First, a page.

Romney has previously said he supports renting more of these homes out or selling them to investors. But again, these ideas first came from the Federal Housing Finance Agency and the Obama administration. Pilots were launched this year.
Romney then criticizes the administration for making it too difficult for borrowers to access credit. He points to "more than 8,000 pages of new rules and regulations," which he himself actually backs. He told TIME Magazine in an issue released this month that the risk-retention rule under the Dodd-Frank Act was a good idea. Yet, many lenders have said they are waiting on it and the qualified mortgage rule to be finalized before mortgage credit can be expanded.
Finally, Romney blasts the Obama administration for doing nothing on Fannie Mae and Freddie Mac over the last four years. Outside of a white paper released more than a year and a half ago, no serious proposals have come out of the White House or Treasury.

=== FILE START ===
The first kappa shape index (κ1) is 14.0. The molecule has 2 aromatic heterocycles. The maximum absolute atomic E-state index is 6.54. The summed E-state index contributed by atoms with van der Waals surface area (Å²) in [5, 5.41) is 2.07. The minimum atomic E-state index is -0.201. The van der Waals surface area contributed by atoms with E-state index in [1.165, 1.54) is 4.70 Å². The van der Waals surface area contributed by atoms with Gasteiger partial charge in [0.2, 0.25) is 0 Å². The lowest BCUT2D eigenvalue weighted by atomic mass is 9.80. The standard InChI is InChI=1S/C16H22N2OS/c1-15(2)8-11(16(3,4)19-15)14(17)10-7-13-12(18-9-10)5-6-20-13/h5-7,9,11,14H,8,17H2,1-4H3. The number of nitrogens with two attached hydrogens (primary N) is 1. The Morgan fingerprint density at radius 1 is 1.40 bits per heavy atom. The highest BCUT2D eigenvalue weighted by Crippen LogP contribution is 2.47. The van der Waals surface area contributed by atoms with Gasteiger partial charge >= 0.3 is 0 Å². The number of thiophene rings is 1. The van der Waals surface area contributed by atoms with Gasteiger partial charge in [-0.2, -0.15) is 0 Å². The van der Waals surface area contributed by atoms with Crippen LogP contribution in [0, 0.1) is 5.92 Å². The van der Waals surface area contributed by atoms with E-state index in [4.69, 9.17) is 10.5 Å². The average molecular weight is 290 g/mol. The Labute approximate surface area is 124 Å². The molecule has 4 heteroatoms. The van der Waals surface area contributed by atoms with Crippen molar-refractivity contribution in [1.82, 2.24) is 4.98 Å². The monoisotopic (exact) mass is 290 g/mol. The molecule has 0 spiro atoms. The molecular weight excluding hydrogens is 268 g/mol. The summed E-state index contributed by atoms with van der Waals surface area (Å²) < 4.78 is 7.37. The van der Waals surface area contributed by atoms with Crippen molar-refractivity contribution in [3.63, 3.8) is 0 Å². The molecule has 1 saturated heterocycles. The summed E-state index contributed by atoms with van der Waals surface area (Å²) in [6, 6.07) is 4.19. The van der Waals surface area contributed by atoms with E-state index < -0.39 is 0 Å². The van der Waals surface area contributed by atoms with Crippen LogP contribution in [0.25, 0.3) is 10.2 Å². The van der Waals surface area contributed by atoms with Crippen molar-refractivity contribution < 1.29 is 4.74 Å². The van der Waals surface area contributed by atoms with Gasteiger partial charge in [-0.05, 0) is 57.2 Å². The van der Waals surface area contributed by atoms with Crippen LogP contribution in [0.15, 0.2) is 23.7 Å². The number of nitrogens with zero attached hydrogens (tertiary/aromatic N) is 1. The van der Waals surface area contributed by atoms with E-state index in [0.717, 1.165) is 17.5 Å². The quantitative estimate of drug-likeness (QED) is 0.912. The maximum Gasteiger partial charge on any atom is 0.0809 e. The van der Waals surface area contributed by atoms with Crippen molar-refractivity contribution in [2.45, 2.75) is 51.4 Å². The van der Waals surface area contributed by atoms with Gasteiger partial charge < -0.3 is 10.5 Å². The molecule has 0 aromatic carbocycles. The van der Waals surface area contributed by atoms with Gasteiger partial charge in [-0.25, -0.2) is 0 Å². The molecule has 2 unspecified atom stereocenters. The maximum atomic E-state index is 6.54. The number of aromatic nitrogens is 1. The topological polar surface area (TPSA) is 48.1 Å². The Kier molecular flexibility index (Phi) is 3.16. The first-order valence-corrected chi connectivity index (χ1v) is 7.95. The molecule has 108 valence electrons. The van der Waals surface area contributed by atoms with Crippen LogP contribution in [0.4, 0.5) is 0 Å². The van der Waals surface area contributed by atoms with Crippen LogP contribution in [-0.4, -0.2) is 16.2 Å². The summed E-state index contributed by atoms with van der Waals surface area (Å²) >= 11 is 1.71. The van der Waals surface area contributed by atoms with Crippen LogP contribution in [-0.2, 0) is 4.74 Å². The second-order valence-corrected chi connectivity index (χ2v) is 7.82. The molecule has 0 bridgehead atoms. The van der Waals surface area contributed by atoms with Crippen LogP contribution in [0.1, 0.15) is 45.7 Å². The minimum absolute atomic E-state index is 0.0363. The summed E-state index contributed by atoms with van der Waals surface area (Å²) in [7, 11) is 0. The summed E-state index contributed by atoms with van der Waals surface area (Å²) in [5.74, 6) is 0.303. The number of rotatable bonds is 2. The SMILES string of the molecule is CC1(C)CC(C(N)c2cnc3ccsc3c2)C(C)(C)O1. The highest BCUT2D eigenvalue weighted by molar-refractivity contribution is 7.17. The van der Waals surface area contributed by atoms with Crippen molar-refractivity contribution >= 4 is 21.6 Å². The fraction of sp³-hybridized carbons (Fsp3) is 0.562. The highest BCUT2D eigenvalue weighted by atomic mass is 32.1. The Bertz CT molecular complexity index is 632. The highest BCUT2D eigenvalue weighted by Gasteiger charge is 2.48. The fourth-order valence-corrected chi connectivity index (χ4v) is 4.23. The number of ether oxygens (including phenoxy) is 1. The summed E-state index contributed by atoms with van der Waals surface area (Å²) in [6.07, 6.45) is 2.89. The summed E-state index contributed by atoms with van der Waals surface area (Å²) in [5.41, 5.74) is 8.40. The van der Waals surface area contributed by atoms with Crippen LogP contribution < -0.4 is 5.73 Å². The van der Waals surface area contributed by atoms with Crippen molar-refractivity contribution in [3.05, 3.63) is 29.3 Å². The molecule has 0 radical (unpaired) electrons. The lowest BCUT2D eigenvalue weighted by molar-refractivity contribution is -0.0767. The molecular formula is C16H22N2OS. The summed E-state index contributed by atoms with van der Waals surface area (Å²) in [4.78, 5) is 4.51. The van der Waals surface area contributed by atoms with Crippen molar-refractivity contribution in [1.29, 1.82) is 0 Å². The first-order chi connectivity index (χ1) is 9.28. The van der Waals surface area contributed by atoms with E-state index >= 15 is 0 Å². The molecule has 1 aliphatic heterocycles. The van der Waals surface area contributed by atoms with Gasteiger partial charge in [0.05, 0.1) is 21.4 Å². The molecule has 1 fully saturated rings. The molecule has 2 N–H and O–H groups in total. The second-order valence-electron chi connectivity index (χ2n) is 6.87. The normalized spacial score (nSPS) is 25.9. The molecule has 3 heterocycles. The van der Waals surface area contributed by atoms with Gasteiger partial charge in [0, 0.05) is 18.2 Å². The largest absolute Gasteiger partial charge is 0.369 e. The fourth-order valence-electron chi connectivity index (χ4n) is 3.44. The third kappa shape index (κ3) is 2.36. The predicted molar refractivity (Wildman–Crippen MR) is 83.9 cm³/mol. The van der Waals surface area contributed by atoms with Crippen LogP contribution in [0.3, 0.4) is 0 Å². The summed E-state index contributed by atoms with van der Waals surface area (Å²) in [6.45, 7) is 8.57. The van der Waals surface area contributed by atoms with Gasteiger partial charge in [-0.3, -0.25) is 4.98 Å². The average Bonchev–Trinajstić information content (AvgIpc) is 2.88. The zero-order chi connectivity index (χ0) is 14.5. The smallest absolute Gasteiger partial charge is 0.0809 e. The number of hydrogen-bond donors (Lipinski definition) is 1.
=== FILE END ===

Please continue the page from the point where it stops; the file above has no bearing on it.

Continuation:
But a Republican-controlled House hasn't done much either, outside of passing up to 15 bills that FHFA Acting Director Edward DeMarco called largely duplicative of conservatorship agreements already in place.
The House Financial Services Committee received some proposals from its own members on how to replace Fannie and Freddie with both a public-private system or a completely private one. But Republicans in charge of the panel haven't voted for a single one and continue to say they are waiting on the administration to submit a plan.
At least in this regard, Romney makes his views clear on what he would do with them: "Mitt Romney will reform these government-sponsored companies to protect taxpayers from additional risk in the future by ensuring taxpayer dollars in the housing market are replaced with private dollars."
The trick will be getting this idea through even his own party, many of whom are backed by special interest groups from the industry such as the National Association of Realtors and the Mortgage Bankers Association. All have stressed the need for at least some government backstop to ensure the liquidity of old returns to the housing market.